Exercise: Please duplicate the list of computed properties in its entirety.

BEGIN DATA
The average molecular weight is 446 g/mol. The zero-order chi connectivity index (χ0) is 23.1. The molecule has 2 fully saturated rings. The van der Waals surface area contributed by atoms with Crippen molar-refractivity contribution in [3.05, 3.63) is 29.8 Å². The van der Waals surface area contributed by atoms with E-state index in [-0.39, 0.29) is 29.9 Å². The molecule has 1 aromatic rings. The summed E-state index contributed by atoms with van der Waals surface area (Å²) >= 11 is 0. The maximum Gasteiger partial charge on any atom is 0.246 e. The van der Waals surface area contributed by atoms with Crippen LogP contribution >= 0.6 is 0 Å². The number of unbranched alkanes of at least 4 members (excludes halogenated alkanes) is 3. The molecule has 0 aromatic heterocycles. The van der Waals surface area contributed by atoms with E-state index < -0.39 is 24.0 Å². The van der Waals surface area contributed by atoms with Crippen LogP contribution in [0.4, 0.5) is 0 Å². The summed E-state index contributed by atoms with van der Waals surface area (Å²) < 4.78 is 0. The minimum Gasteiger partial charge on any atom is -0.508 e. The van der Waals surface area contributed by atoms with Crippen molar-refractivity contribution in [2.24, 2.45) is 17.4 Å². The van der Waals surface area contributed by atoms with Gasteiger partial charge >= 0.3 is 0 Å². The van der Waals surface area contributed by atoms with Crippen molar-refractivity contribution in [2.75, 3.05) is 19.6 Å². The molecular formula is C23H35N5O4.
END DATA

The average molecular weight is 446 g/mol. The zero-order chi connectivity index (χ0) is 23.1. The molecule has 2 fully saturated rings. The van der Waals surface area contributed by atoms with Crippen molar-refractivity contribution in [3.05, 3.63) is 29.8 Å². The van der Waals surface area contributed by atoms with E-state index in [-0.39, 0.29) is 29.9 Å². The molecule has 1 aromatic rings. The summed E-state index contributed by atoms with van der Waals surface area (Å²) >= 11 is 0. The maximum Gasteiger partial charge on any atom is 0.246 e. The van der Waals surface area contributed by atoms with Crippen LogP contribution >= 0.6 is 0 Å². The number of unbranched alkanes of at least 4 members (excludes halogenated alkanes) is 3. The molecule has 0 aromatic heterocycles. The van der Waals surface area contributed by atoms with E-state index < -0.39 is 24.0 Å². The van der Waals surface area contributed by atoms with Crippen LogP contribution in [0.4, 0.5) is 0 Å². The summed E-state index contributed by atoms with van der Waals surface area (Å²) < 4.78 is 0. The minimum Gasteiger partial charge on any atom is -0.508 e. The van der Waals surface area contributed by atoms with Crippen molar-refractivity contribution in [2.24, 2.45) is 17.4 Å². The van der Waals surface area contributed by atoms with Gasteiger partial charge >= 0.3 is 0 Å². The van der Waals surface area contributed by atoms with Crippen molar-refractivity contribution in [2.75, 3.05) is 19.6 Å². The molecular formula is C23H35N5O4.